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Wyoming People

Don Rolston: 1994 Ag Citizen of the Year

Written by Virginia Wakefield
By Virginia Wakefield
1994 State Fair Edition, inserted Aug. 6, 1994
 
Don Rolston, Cheyenne, is one of two recipients of the Wyoming Livestock Roundup’s 1994 Wyoming Agricultural Citizen of the Year award.
            Born and raised on a ranch near Sheridan, Don earned an ag degree from the University of Wyoming and taught vocational ag in Sundance for four years. He changed directions, becoming a county extension agent in Casper. He earned a master’s degree in Extension Administration in 1969, and then was with the university extension systems in Wyoming and Nevada for 25 years.
            After serving as Executive Vice President for the Colorado Cattlemen’s Association, Rolston returned to Wyoming to serve as Agriculture Commissioner from 1987 until April 1994.
            Now Commissioner of the Wyoming Department of Commerce, Don reflects on his new position, saying, “In this state, agriculture is never very far away from ANY state department.”        
            Bill Gentle, who succeeds Rolston as Agriculture Commissioner, believes Don is “absolutely deserving” of the Roundup’s award.
            “This department is totally different from what it was before Don came. He gave it a new focus and direction. I probably wouldn’t be in this position now without the guidance and training I received from Don.”
            Don remembers, “One of my greatest satisfactions has been the Ag Department’s ability to change internally with the support of the people and their willingness to move with me.”
            Gentle recalls that Rolston tried to make the ag department and activities highly visible.
            “He talked to literally hundred of groups about ag.”
            One of Rolston’s first projects as commissioner was to put together a ten-year plan for Wyoming’s agriculture industry.
            “Back when we hadn’t broken out of that bad cycle of foreclosures and bankruptcies, I set up town meetings all across the state to listen to the concerns of ranchers and farmers. I wanted to know what they wanted from state government, and what their perceptions were.
            “When I was in Afton, somebody there said, ‘So that’s what the Commissioner of Ag looks like!’”
            Don sat down with representative form the various ag groups and called in financial experts. They came up with a contract between bankers and ranchers. They drafted a ten-year ag plan and took it to the people in twenty-two meetings.
            “Over 700 people responded to the meetings and gave input. We did a draft and sent it back to them. The people built the plan; we finished it off.”
            While Don was Commissioner, Wyoming became a national leader in developing a Coordinated Resource management (CRM) program.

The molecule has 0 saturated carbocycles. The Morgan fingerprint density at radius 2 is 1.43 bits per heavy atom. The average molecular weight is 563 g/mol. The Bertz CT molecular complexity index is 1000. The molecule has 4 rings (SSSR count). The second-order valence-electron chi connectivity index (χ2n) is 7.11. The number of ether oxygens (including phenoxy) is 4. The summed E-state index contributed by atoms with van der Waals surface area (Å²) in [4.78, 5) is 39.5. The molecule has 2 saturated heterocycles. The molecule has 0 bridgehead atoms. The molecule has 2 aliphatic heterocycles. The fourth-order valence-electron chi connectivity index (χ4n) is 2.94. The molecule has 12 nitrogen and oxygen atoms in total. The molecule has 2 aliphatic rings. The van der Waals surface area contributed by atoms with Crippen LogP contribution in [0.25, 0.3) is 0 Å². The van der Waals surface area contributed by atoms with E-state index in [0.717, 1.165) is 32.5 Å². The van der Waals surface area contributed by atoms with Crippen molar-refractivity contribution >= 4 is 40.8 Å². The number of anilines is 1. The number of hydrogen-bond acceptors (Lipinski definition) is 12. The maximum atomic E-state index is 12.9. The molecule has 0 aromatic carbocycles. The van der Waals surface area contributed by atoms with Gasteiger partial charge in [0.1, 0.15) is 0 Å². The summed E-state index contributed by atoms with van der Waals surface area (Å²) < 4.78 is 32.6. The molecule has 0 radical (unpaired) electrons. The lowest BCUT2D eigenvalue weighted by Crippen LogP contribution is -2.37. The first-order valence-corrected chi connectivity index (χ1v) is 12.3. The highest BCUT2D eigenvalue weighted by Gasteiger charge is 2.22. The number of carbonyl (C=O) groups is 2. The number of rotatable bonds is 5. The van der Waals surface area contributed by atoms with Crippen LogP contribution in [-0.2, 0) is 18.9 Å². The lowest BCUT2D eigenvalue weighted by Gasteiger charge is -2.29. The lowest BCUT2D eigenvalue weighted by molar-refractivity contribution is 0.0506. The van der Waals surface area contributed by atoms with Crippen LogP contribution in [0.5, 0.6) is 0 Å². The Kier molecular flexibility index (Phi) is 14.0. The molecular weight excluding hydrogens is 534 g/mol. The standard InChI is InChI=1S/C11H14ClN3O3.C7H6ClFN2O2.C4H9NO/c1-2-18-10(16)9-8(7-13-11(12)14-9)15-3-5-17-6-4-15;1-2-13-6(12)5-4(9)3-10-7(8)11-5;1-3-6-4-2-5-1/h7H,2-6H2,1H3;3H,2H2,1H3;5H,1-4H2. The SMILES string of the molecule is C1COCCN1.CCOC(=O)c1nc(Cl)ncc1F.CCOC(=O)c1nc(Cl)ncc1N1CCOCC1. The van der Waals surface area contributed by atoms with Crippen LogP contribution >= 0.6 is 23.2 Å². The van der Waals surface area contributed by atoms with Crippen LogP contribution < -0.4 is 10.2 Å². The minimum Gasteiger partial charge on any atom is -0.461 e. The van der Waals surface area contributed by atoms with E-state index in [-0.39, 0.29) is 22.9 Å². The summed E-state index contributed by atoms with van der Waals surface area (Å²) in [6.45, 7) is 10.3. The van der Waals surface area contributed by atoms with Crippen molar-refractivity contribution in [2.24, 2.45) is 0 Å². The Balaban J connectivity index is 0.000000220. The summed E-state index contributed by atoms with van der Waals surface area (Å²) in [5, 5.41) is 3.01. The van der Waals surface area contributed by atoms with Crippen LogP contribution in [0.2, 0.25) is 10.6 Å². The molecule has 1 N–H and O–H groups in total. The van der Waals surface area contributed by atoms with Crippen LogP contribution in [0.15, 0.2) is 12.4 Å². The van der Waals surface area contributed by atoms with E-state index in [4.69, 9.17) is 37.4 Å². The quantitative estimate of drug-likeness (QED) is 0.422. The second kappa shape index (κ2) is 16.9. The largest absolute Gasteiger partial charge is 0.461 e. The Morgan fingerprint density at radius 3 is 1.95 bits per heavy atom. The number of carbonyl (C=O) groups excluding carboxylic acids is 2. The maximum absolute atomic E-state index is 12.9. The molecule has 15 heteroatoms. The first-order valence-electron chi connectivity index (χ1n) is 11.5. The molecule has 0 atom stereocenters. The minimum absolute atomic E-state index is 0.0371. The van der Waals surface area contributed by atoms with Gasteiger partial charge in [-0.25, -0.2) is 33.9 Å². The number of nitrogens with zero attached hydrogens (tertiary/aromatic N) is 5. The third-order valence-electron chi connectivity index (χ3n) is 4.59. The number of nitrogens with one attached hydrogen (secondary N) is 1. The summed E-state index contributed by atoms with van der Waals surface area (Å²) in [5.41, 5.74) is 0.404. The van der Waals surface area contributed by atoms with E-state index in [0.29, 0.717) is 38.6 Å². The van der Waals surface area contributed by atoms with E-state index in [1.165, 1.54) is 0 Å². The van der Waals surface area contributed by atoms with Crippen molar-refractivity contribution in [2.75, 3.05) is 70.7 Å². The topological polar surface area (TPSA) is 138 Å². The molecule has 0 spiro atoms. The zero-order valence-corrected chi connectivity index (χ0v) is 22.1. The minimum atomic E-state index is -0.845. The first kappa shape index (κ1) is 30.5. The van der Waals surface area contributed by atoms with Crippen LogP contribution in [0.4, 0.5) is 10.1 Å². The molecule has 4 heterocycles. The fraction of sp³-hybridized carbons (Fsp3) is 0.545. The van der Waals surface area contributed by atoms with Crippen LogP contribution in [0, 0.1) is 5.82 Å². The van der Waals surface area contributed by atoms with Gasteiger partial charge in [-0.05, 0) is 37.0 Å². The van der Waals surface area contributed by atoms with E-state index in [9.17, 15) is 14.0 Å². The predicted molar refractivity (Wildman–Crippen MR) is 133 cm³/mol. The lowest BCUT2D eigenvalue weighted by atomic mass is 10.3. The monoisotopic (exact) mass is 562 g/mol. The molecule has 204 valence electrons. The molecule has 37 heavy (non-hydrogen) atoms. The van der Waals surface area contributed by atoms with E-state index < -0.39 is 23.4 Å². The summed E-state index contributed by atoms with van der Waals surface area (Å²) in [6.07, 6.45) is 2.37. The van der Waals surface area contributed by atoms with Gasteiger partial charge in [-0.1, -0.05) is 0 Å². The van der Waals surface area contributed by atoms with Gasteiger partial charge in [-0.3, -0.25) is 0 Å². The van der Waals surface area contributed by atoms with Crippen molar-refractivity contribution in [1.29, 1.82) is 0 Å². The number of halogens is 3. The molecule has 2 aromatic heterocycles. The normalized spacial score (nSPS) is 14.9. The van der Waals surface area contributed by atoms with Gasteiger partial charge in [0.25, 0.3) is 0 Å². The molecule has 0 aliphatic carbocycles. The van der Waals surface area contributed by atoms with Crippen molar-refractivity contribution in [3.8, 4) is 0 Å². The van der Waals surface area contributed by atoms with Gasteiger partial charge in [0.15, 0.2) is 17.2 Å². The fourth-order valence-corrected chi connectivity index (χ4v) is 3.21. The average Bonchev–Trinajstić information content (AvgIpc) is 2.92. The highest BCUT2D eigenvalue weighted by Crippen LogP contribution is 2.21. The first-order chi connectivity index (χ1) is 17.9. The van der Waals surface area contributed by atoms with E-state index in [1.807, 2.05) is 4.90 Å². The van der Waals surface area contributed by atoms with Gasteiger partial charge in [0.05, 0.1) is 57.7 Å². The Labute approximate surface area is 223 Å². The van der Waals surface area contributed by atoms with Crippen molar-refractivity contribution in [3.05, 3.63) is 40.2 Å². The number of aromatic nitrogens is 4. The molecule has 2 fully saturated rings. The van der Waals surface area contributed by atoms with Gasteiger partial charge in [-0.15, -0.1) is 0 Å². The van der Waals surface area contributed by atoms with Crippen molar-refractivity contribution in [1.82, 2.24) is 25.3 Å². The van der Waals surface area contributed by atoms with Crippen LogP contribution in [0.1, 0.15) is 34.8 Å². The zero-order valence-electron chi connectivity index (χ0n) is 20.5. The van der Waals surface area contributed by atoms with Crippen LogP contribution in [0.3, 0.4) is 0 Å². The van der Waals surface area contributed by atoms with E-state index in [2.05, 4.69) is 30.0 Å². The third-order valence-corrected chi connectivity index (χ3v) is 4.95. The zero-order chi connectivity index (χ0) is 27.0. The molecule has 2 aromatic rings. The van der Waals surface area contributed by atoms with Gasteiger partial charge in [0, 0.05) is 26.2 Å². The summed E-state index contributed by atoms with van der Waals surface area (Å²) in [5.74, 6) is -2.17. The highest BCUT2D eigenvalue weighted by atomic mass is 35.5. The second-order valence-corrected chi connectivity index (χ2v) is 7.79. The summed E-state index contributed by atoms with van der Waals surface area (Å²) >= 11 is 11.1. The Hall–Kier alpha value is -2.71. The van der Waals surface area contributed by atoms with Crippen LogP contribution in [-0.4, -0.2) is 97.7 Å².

“IT was one of the most significant things that came out of the 10-year planning process. From the first four stewardship programs, we now have over 50 CRM’s. We are providing information to other states.
            “It’s s Wyoming model that’s been a real success. That has been satisfying.”
            Under Rolston’s leadership, the Ag Department developed an effective.  Marketing program, which emphasized adding value to agricultural commodities and initiated an active livestock marketing program in Mexico.
            The Department initiated the HACCP (Hazard Analysis Critical Control Point) food health and safety program in Wyoming “While the federal government was still talking about it. We sat down with the industry and the end users and basically developed our own guidelines.”
            Wyoming now shares its program with the federal government and with other states.
            On a national level, Rolston found time to chair the NASDA/Department of Interior Task Force and he served on the National Advisory Committee for Animal Damage Control.
            He was a member of the negotiating teams during the Free Trade talks with both Canada and Mexico.
            Recently, Governor Sullivan drew on Rolston’s skills, asking Don to chair the state committee dealing with Rangeland Reform ’94. Rolston believes the key to successful negotiating is “bringing the principle parties to the table to sit down and identify the problem. Talk about how you can move toward it and reach an agreement on the thing. It’s amazing how many times it will work.”
            He is currently a member of UW’s College of Agriculture Advisory Board. Don serves on the State Nature Conservancy Board, n the Governor’s Cabinet and as Chairman of the State Compensation Commission.
            Rolston is on the Wyoming Farm House Alumni Association Board and is a member of the National Western Club. He is an Outstanding Alumnus of Gamma Sigma Delta and Wyoming 4-H.       
            Rolston and his wife, Barbara, a Worland native, live in Cheyenne, where Don belongs to the Chamber of Commerce and Rotary Club.
            Rolston shares a philosophy, which this year’s political hopefuls might well heed.
            “If Wyoming is going to continue as a national model in agriculture, the key is to keep in touch with people. If you try and bully changes through, your program is dead!”
            Bill Gentle believes that Don Rolston never represented himself as THE spokesman for the ag industry.
            “Don was there in state government when a spokesman was needed, but he tried to stay with his perceived role of representing the interests of the ag people as well as he could.”
            This award will be presented of Friday, Aug. 19 at the rodeo during state fair.